I'm new in coding. I have a shapefile (points) and some raster files. My purpose is get the values from all raster to point (each point will get value from 2 or 3 nearest cell,the value on the value of cell and distance of the point to cell). I already built code for that and it is working but it takes so much time for running.

Could you optimize the code to make it run faster?

import rioxarray as rxr
import geopandas as gpd   

### definition extract_raster:
def extract_raster(points_gdf, raster_xarray):
    extracted_values = []
    for _, point in points_gdf.iterrows():
        value = raster_xarray.interp(x=point.geometry.x, y=point.geometry.y)
    column_name = 'raw'
    points_gdf[column_name] = extracted_values
    points_gdf[column_name] = points_gdf[column_name].astype(float)
    return points_gdf
# import data

lidar_chm_path = r"D:\CHM\CHM.tif"
lidar_chm_xr = rxr.open_rasterio(lidar_chm_path, masked=True).squeeze()

NFI_path = r"D:\SHP_file\Final_NFI.shp"
NFI_data = gpd.read_file(NFI_path)

extract_raster(NFI_data, lidar_chm_xr)
NFI_data.rename(columns={'raw': 'CHM'}, inplace=True)

1 Answer 1


document the types

def extract_raster(points_gdf, raster_xarray):

Both parameters have needlessly long names. Use optional type hinting to explain to the reader that points is a geo dataframe, and raster is an xarray.

kw defaults

Consider tacking on ... , column_name: str = 'raw'): to the signature.

But now that we're promoting a local temp var to become part of the Public API, the documentation burden is greater, so maybe go with output_column_name or some similarly informative identifier.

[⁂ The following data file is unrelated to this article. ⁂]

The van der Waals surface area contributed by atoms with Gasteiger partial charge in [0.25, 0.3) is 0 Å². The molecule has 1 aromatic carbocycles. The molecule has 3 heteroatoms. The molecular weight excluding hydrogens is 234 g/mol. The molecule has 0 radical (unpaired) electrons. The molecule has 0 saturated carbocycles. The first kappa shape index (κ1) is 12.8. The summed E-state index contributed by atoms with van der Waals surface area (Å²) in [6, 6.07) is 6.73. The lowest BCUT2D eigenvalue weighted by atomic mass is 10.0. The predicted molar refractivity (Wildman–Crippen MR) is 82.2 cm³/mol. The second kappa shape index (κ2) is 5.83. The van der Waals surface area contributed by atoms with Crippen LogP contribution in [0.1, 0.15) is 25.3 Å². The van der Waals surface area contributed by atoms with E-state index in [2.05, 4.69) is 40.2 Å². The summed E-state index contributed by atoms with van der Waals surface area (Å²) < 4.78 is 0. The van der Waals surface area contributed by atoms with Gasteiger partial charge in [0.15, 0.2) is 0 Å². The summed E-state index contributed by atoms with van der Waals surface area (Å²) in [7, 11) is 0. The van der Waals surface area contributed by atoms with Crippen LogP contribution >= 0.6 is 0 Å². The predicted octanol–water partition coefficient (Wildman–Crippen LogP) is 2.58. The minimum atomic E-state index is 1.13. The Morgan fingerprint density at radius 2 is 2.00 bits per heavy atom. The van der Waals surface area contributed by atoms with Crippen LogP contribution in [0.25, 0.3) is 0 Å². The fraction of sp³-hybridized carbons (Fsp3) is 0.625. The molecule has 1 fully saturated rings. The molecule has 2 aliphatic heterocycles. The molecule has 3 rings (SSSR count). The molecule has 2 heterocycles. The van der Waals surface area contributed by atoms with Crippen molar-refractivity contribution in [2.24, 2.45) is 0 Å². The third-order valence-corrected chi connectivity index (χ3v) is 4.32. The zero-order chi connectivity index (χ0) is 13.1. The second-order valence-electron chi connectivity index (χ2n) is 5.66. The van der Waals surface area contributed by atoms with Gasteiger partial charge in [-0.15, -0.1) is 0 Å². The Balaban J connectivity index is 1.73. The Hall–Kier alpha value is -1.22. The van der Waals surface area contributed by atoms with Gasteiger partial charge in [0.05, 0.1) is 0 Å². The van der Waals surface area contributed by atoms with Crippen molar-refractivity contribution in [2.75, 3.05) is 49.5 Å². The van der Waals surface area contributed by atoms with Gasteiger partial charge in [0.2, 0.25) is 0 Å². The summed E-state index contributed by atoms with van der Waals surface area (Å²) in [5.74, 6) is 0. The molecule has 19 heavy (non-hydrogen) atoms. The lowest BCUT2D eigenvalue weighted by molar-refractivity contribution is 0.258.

extracted_values = []
    for _, point in points_gdf.iterrows():
        value = raster_xarray.interp(x=point.geometry.x, y=point.geometry.y)

Consider using a two-line list comprehension for those five lines.


... .rename( ... , inplace=True)

Don't do it. Shake the habit. Here is why.


This submission is about performance, but it did not include any profiling data, characterize the inputs of the target workload, nor mention any timing measurements. It only lamented that "it takes so much time for running."

optimize the code

There just isn't a lot of code there, so there isn't a lot of flexibility for choosing slightly different approaches. With some profiling data in hand we might delve into options for open_rasterio() or read_file() to see if we could ask the more expensive one to do less work.

If we had a reprex we might talk about how to let numpy or interp() do the looping over points, but we don't see one in the OP.

Converting a loop to a list comprehension will improve source code readability, but won't substantially affect the elapsed running time.

It's unclear how the extracted rasters deliver business value. If similar value could be delivered with subsampled data, say a 4x or 16x reduction in the number of returned points, then go ahead and process less data in less time. We're interpolating anyway, so maybe focusing attention on local maxima and minima would go a long way toward reducing amount of data without much sacrifice of accuracy. Curve fitting, perhaps with splines, may allow significant compression.


Your Answer

By clicking “Post Your Answer”, you agree to our terms of service and acknowledge you have read our privacy policy.

Not the answer you're looking for? Browse other questions tagged or ask your own question.